The convicted target of one of the largest mortgage fraud investigations in the Pittsburgh region will likely get a new trial because his lawyer nodded off during his recent trial in U.S. District Court.
James Nassida, former owner of Century III Home Equity in the South Hills, Pennsylvania, was convicted Monday of orchestrating a complex fraud scheme with the help of his sister, Janna Nassida.
But Mr. Nassida’s lawyer, veteran defense attorney Stan Levenson, fell asleep a few times during the three-week trial and the jurors noticed.
“I’m embarrassed about it, and it shouldn’t have happened,” Mr. Levenson said today.
He said he’d had a cold and had taken cold medicine that made him sleepy.
He admitted that he nodded off several times last week as the trial, which featured huge amounts of documentary evidence and nearly 40 witnesses, drew to a close.
After the Nassidas were found guilty, U.S. District Judge Donetta Ambrose asked the jurors if they’d seen that Mr. Levenson had drifted off.
Eleven of the 12 said yes.
The judge could have declared a mistrial but instead is expected to appoint a new lawyer to represent Nassida. That lawyer is likely to file a motion for ineffective counsel and ask for a new trial. Or Nassida could seek a plea deal, although that appears unlikely.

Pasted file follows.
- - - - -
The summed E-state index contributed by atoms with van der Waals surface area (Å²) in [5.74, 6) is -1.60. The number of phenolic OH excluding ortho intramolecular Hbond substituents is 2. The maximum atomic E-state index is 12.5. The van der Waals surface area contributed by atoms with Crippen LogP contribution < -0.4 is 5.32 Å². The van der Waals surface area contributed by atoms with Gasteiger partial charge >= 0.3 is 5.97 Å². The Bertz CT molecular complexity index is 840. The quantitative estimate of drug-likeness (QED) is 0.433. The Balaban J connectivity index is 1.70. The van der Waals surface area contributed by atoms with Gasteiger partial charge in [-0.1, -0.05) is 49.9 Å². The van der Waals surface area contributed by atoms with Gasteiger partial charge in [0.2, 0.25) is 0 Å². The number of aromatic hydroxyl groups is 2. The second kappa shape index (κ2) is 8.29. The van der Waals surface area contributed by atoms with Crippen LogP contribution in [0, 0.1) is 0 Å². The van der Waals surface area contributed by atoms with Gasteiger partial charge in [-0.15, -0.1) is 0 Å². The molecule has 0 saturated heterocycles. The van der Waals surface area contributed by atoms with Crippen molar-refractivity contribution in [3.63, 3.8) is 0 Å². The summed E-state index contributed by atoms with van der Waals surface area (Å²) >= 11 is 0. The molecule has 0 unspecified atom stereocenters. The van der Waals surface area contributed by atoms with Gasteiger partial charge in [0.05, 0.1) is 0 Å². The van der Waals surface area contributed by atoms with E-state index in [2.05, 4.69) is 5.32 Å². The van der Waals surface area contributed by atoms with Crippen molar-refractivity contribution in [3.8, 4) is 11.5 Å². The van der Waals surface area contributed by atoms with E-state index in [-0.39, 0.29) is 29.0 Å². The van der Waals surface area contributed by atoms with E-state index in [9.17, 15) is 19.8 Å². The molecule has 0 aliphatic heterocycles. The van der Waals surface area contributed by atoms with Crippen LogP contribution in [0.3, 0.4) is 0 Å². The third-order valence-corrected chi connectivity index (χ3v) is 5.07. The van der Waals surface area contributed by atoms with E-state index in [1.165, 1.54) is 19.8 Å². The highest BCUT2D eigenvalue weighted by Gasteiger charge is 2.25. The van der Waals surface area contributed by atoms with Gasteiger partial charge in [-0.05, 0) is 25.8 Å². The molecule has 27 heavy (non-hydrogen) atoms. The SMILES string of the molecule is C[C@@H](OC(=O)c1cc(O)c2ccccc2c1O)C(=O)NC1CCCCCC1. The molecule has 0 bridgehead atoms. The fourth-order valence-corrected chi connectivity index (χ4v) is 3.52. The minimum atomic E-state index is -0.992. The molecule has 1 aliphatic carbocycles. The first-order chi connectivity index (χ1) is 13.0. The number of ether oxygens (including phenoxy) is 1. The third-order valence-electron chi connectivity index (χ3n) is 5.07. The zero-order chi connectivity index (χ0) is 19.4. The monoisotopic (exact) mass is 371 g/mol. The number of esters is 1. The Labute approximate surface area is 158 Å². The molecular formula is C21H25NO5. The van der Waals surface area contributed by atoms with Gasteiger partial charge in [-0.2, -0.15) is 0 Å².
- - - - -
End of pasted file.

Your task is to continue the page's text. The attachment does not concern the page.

Janna Nassida was tried along with her brother but her conviction will stand, and she will not be tried again.
Mr. Levenson said the government’s evidence against his client was overwhelming. After three weeks of often mind-numbing testimony, the jury deliberated only about an hour before finding the Nassidas guilty of bank fraud and conspiracy to commit bank and wire fraud.
“I think the outcome will be the same,” Mr. Levenson said of a new trial.
The U.S. attorney’s office declined comment.
Prosecutors said Nassida, 48, of Pleasant Hills, who started Century III in 1994, headed a conspiracy that used inflated borrower incomes and assets, along with fake property appraisals, to fool lenders into making millions of dollars in fraudulent loans. The motive was greed, according to Assistant U.S. Attorney Brendan Conway, who said James Nassida lived a lavish lifestyle on the proceeds of his schemes.
Janna Nassida, 45, of West Mifflin, was the No. 2 official and a loan officer in the company and helped with the fraud.
Over the last two years, numerous loan officers at the company had pleaded guilty and become government witnesses against the Nassidas as the government built its case.
Prosecutors and agents said Century III had become an “incubator” for mortgage fraud schemes in the 2000s, and the investigation generated other cases for the mortgage fraud task force here.